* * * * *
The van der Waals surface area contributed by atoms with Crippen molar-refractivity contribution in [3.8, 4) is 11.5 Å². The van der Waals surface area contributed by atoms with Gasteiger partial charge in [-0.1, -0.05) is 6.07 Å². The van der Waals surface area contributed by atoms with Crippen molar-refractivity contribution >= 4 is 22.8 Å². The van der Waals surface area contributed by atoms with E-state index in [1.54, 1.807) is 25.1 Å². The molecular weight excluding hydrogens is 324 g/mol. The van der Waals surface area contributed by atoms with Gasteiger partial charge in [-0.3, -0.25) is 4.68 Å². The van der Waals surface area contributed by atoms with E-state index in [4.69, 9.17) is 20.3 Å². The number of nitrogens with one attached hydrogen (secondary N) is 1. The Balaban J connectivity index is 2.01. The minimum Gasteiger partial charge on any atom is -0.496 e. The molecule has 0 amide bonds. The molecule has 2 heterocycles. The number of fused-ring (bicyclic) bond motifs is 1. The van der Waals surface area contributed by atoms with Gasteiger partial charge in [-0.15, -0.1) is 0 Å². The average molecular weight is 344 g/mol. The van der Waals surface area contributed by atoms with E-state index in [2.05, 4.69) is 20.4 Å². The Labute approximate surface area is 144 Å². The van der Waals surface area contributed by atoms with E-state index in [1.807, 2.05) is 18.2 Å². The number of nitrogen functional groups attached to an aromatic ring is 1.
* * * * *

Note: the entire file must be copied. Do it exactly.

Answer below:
The van der Waals surface area contributed by atoms with Crippen molar-refractivity contribution in [3.8, 4) is 11.5 Å². The van der Waals surface area contributed by atoms with Gasteiger partial charge in [-0.1, -0.05) is 6.07 Å². The van der Waals surface area contributed by atoms with Crippen molar-refractivity contribution >= 4 is 22.8 Å². The van der Waals surface area contributed by atoms with E-state index in [1.54, 1.807) is 25.1 Å². The molecular weight excluding hydrogens is 324 g/mol. The van der Waals surface area contributed by atoms with Gasteiger partial charge in [-0.3, -0.25) is 4.68 Å². The van der Waals surface area contributed by atoms with E-state index in [4.69, 9.17) is 20.3 Å². The number of nitrogens with one attached hydrogen (secondary N) is 1. The Balaban J connectivity index is 2.01. The minimum Gasteiger partial charge on any atom is -0.496 e. The molecule has 0 amide bonds. The molecule has 2 heterocycles. The number of fused-ring (bicyclic) bond motifs is 1. The van der Waals surface area contributed by atoms with Gasteiger partial charge in [-0.15, -0.1) is 0 Å². The average molecular weight is 344 g/mol. The van der Waals surface area contributed by atoms with E-state index in [2.05, 4.69) is 20.4 Å². The Labute approximate surface area is 144 Å². The van der Waals surface area contributed by atoms with E-state index in [1.807, 2.05) is 18.2 Å². The number of nitrogen functional groups attached to an aromatic ring is 1.